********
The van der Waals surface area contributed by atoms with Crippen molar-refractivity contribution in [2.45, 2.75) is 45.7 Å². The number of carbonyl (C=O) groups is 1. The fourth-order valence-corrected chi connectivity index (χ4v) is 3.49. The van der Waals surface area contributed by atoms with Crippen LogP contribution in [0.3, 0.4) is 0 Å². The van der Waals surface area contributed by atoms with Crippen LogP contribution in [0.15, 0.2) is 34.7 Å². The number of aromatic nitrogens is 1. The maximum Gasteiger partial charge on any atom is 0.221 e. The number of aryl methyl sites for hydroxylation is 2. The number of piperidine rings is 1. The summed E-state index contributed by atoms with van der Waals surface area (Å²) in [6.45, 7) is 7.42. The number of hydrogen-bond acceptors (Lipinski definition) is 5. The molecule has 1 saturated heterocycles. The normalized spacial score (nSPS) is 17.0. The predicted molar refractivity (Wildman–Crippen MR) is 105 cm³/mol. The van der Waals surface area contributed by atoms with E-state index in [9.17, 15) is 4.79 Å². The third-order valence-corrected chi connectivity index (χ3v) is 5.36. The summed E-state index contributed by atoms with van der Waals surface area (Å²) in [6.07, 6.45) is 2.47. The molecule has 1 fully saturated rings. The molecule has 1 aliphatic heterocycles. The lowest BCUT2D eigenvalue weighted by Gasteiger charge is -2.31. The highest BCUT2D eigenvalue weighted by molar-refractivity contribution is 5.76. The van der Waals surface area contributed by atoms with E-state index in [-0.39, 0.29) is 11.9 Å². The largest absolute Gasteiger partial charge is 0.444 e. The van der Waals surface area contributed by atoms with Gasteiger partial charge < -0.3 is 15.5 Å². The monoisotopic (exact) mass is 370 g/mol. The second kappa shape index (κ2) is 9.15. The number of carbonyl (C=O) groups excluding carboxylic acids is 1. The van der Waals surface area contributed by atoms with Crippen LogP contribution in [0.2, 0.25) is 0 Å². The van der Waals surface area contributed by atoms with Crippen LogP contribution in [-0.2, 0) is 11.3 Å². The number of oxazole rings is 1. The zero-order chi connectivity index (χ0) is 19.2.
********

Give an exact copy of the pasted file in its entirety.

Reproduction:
The van der Waals surface area contributed by atoms with Crippen molar-refractivity contribution in [2.45, 2.75) is 45.7 Å². The number of carbonyl (C=O) groups is 1. The fourth-order valence-corrected chi connectivity index (χ4v) is 3.49. The van der Waals surface area contributed by atoms with Crippen LogP contribution in [0.3, 0.4) is 0 Å². The van der Waals surface area contributed by atoms with Crippen LogP contribution in [0.15, 0.2) is 34.7 Å². The number of aromatic nitrogens is 1. The maximum Gasteiger partial charge on any atom is 0.221 e. The number of aryl methyl sites for hydroxylation is 2. The number of piperidine rings is 1. The summed E-state index contributed by atoms with van der Waals surface area (Å²) in [6.45, 7) is 7.42. The number of hydrogen-bond acceptors (Lipinski definition) is 5. The molecule has 1 saturated heterocycles. The normalized spacial score (nSPS) is 17.0. The predicted molar refractivity (Wildman–Crippen MR) is 105 cm³/mol. The van der Waals surface area contributed by atoms with E-state index in [9.17, 15) is 4.79 Å². The third-order valence-corrected chi connectivity index (χ3v) is 5.36. The summed E-state index contributed by atoms with van der Waals surface area (Å²) in [6.07, 6.45) is 2.47. The molecule has 1 fully saturated rings. The molecule has 1 aliphatic heterocycles. The lowest BCUT2D eigenvalue weighted by Gasteiger charge is -2.31. The highest BCUT2D eigenvalue weighted by molar-refractivity contribution is 5.76. The van der Waals surface area contributed by atoms with E-state index in [-0.39, 0.29) is 11.9 Å². The largest absolute Gasteiger partial charge is 0.444 e. The van der Waals surface area contributed by atoms with Gasteiger partial charge < -0.3 is 15.5 Å². The monoisotopic (exact) mass is 370 g/mol. The second kappa shape index (κ2) is 9.15. The number of carbonyl (C=O) groups excluding carboxylic acids is 1. The van der Waals surface area contributed by atoms with Crippen LogP contribution in [0.2, 0.25) is 0 Å². The van der Waals surface area contributed by atoms with Crippen LogP contribution in [-0.2, 0) is 11.3 Å². The number of oxazole rings is 1. The zero-order chi connectivity index (χ0) is 19.2.